• Write haikus of 5, 7, 5 syllables. The more you do them, the easier they are to do, and you can do them quickly and still get in your poem for the day.
  • Write a crappy first poem and maybe a second and then let the good poems show up.
  • Don’t wait for inspiration or the right circumstances to right the poem, just write it.
  • Use the senses (seeing, hearing, smelling, touching and tasting) to describe an observation or experience. Thinking about them will allow you to access better descriptions.
  • Play around with words and descriptions, or simply put words on the page and rearrange them.
  • Be specific in your descriptions, avoiding clichés and general terms, instead favoring concrete terms, such as red-twig dogwood over tree. Here’s a line from one of my poems about dogwoods: “Red-twig dogwood/ crayon marks across/ gray winter light.”

One Last Thing

Lastly, have fun with the writing. Writing poetry makes you a better writer in other genres, such as fiction, blogs and articles, because it makes you think about description and language while also getting across what you want to say about the topic.

Poetry readings and vacations

In Giving a Poetry Reading, Poetry Readings, Writing, Writing Poetry on December 18, 2016 at 11:00 am

PoeticGeography6 2016Reading poetry aloud is like taking a mini-vacation.

I read two of my winter-themed poems Thursday during “On a Snowy Evening,” a seasonal poetry reading at the Loveland Museum/Gallery in Loveland, Colo. The 1 ½-hour event featured poetry, storytelling and song during an open mic and a reading with nine artists presenting their work.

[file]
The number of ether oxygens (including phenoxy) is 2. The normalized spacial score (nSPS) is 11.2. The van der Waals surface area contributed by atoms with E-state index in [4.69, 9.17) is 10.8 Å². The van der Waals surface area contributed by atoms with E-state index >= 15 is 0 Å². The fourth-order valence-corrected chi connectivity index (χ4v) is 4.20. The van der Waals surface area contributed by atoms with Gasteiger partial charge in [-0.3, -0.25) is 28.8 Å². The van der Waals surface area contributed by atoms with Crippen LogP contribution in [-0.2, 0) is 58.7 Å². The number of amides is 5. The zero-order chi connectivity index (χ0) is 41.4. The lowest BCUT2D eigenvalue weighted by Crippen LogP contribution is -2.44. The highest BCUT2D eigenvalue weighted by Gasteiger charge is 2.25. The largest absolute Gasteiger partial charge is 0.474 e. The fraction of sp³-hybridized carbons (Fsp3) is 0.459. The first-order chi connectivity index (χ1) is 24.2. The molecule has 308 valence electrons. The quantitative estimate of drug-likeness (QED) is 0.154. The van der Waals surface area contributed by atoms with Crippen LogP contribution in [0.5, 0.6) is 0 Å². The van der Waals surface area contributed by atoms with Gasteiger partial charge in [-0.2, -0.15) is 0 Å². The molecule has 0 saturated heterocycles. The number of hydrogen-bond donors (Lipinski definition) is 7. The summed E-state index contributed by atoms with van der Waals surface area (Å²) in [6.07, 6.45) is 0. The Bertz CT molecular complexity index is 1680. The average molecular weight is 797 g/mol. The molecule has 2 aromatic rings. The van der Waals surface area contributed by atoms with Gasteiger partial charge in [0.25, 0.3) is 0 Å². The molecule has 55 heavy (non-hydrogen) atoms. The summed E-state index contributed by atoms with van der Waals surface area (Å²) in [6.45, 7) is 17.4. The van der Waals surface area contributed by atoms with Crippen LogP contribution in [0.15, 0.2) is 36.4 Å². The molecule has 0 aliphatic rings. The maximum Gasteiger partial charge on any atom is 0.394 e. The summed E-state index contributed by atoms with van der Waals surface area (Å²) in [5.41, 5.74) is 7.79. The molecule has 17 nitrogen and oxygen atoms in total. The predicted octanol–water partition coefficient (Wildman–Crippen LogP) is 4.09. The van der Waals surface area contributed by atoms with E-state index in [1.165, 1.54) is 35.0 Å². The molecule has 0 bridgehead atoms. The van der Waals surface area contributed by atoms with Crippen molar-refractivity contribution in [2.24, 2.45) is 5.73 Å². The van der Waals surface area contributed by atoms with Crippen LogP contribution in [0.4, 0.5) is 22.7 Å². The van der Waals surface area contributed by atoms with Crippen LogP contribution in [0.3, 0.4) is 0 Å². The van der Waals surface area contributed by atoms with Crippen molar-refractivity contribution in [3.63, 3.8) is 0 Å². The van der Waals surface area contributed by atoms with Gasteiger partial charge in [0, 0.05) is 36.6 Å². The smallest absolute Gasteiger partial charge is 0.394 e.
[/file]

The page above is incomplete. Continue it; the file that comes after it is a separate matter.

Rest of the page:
Their work focused on the winter solstice and the cold, ice and snow—liking or waiting for it—and getting Christmas cards and presents. Two of the poems on the solstice called it the darkest and the longest night of the year. Two more poems focused on a meditation on December and a meditation on winter. And one of the poems called the season “winter dessert.”

There also was a story about a local townsman’s dream of creating a one-horse opened sleigh and a story about getting the wrong Christmas present that ended up causing envy among schoolmates.

The poems, stories and songs were beautiful, descriptive and imaginative, giving delight to the feel of winter. They expressed so many different perspectives on winter I felt the season could be as wonderful and dashing as the holiday pop songs present it.

I read two of my poems, both about my not liking winter (though the snow is pretty, and getting and sending Christmas cards is joyful). The poems are “Fall Back, Winter” and “Just tell me about the wind.”

Before I read, I took off my scarf, saying, “This is not a performance,” and got a laugh. As I read my poems—we each got five minutes—I got a vacation-like escape onto the stage, where I focused on the audience and the words I’d written. It was a form of acting, or outward showing of the words, after they’d been written through internal reflection and observation.